His next are also kind of amazing. He speaks of rescue, mercy, peace, light and forgiveness. John will be a firebrand – but his father is different. As we saw two weeks ago, Mary, too, shines in the rebellious, single-minded visionary strength of youth. Her song trumpets joy at the renewal of creation as it was meant to be—and thus the overthrow of human institutions of oppression. She does not shrink from speaking, singing, truth to power.

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Zechariah offers a gentler viewpoint, the experience of age that has seen and known and treads lightly in a harsh world. That he has quite recently been forced to listen, to hear the voices of others, to see their need and their viewpoint, I think changes his words here from what they might have been.

He speaks soft words, words of quiet and hope. Words that do indeed cry for a Savior who will change the world, but less a warrior than a pastor.

John will call people to repent. He will be rough and wild.

Zechariah knows that God’s mercy must fall on us for our repentance—that we are all in need, all fall short.

He realizes the truth Paul will later write:

 Don’t you see how wonderfully kind, tolerant, and patient God is with you? Does this mean nothing to you? Can’t you see that his kindness is intended to turn you from your sin? (Romans 2.4)

It’s his kindness that leads us to repentance.

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Photo by Abigail Keenan on Unsplash

Zechariah is a pastor at heart. He cares deeply about the people. This is why he is worthy to offer prayers for the people. You know he is earnestly praying, deeply hoping, grieving, expecting with them right there in the temple.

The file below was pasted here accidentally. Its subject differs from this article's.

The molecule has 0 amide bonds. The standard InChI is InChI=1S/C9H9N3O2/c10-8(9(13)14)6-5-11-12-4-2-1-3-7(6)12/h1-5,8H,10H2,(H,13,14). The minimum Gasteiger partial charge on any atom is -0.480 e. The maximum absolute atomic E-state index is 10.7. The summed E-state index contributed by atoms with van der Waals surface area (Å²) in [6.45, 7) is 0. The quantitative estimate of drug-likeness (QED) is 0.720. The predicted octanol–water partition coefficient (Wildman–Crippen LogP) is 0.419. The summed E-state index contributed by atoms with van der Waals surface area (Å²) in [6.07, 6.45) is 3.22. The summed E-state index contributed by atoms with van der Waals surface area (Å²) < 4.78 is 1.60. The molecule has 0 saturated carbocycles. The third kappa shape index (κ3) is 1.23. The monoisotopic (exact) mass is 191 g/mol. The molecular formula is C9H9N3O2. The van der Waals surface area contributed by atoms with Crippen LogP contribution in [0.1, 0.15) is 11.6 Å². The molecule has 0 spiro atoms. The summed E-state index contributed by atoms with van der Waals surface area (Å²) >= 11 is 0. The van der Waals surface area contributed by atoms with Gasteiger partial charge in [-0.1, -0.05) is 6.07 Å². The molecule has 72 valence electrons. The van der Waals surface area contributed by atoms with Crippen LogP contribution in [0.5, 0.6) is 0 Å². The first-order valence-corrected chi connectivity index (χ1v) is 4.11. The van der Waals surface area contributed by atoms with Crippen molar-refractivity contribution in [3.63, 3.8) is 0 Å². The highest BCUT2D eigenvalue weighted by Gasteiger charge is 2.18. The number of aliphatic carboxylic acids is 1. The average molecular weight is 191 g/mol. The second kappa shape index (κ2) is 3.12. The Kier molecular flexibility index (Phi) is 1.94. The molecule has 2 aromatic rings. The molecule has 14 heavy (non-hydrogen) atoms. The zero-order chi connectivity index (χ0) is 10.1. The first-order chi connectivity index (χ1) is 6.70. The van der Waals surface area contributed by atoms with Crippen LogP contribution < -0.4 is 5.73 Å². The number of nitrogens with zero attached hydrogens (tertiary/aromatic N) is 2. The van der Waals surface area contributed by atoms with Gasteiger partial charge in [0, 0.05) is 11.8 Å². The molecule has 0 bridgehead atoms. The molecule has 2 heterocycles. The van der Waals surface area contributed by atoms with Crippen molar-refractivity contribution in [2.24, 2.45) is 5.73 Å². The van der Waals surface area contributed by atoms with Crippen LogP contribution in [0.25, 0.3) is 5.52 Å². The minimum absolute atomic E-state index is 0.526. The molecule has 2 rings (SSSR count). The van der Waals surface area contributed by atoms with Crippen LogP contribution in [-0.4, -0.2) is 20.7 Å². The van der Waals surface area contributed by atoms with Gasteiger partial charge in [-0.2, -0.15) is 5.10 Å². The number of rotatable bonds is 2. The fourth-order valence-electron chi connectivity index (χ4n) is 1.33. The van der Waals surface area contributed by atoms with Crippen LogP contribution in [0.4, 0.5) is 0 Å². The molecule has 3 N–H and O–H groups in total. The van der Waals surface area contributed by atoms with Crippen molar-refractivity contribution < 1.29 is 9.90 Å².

He is thrilled that their salvation has come—their darkness is over.

Zechariah’s pastor’s heart and experience make him the perfect parent for one who is to pave the way for the savior.

His kindness leads you to repentance.

How much do we need Zechariahs today? Those who will remind people, recall them, turn them back whit words of kindness—not judgment, anger, or fear? The world is desperate with the need for a quiet soul.

Mary is the point—Zechariah is the counterpoint. Together, they tell a gospel story that many of us try to separate. Jesus is both/and. He is a personal savior of peace and a societal savior of systems rife with sin.

There is room and need for both.

Both/And

In Zechariah, we see a savior who offers us individual salvation and relationship, guidance and mercy, light and hope. We see a Messiah who will later say—“Come to me —I will give you rest.” We imagine a Savior who will touch the heads of tax collectors and prostitutes and tell them they are valuable in the kingdom.

You also see a savior of the world in Mary’s Jesus—A king for justice and rightness and reconciliation in the entire created order.

It’s not one or the other.